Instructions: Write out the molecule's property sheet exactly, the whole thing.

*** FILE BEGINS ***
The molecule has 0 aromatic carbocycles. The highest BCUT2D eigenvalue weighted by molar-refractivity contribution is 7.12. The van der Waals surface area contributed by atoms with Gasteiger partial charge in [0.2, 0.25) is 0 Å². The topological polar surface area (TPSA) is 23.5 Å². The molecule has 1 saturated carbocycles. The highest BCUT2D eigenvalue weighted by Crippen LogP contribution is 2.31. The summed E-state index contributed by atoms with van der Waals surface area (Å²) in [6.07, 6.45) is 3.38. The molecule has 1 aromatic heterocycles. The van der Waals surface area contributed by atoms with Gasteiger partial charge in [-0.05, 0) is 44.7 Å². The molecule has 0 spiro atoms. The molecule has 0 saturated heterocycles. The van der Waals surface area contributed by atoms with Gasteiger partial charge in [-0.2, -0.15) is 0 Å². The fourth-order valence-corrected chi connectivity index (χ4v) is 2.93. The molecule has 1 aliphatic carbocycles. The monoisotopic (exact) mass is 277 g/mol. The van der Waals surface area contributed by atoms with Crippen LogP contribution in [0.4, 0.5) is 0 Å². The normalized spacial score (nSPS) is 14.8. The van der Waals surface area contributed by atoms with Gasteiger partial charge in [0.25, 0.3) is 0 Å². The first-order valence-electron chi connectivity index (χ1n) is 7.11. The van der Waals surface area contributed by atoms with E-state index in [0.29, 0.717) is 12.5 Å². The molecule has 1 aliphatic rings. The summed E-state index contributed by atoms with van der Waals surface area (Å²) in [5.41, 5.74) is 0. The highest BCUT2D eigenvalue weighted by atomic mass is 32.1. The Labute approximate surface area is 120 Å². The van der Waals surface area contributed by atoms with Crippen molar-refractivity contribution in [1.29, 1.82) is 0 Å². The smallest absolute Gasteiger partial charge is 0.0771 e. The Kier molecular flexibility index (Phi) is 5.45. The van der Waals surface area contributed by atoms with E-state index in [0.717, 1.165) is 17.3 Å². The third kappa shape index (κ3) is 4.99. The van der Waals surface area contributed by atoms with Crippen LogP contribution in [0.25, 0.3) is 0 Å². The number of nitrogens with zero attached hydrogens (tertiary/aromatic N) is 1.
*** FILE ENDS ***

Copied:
The molecule has 0 aromatic carbocycles. The highest BCUT2D eigenvalue weighted by molar-refractivity contribution is 7.12. The van der Waals surface area contributed by atoms with Gasteiger partial charge in [0.2, 0.25) is 0 Å². The topological polar surface area (TPSA) is 23.5 Å². The molecule has 1 saturated carbocycles. The highest BCUT2D eigenvalue weighted by Crippen LogP contribution is 2.31. The summed E-state index contributed by atoms with van der Waals surface area (Å²) in [6.07, 6.45) is 3.38. The molecule has 1 aromatic heterocycles. The van der Waals surface area contributed by atoms with Gasteiger partial charge in [-0.05, 0) is 44.7 Å². The molecule has 0 spiro atoms. The molecule has 0 saturated heterocycles. The van der Waals surface area contributed by atoms with Gasteiger partial charge in [-0.2, -0.15) is 0 Å². The fourth-order valence-corrected chi connectivity index (χ4v) is 2.93. The molecule has 1 aliphatic carbocycles. The monoisotopic (exact) mass is 277 g/mol. The van der Waals surface area contributed by atoms with Crippen LogP contribution in [0.4, 0.5) is 0 Å². The normalized spacial score (nSPS) is 14.8. The van der Waals surface area contributed by atoms with Gasteiger partial charge in [0.25, 0.3) is 0 Å². The first-order valence-electron chi connectivity index (χ1n) is 7.11. The van der Waals surface area contributed by atoms with E-state index in [0.29, 0.717) is 12.5 Å². The molecule has 1 aliphatic rings. The summed E-state index contributed by atoms with van der Waals surface area (Å²) in [5.41, 5.74) is 0. The highest BCUT2D eigenvalue weighted by atomic mass is 32.1. The Labute approximate surface area is 120 Å². The van der Waals surface area contributed by atoms with Crippen molar-refractivity contribution in [1.29, 1.82) is 0 Å². The smallest absolute Gasteiger partial charge is 0.0771 e. The Kier molecular flexibility index (Phi) is 5.45. The van der Waals surface area contributed by atoms with E-state index in [0.717, 1.165) is 17.3 Å². The third kappa shape index (κ3) is 4.99. The van der Waals surface area contributed by atoms with Crippen LogP contribution in [0.25, 0.3) is 0 Å². The number of nitrogens with zero attached hydrogens (tertiary/aromatic N) is 1.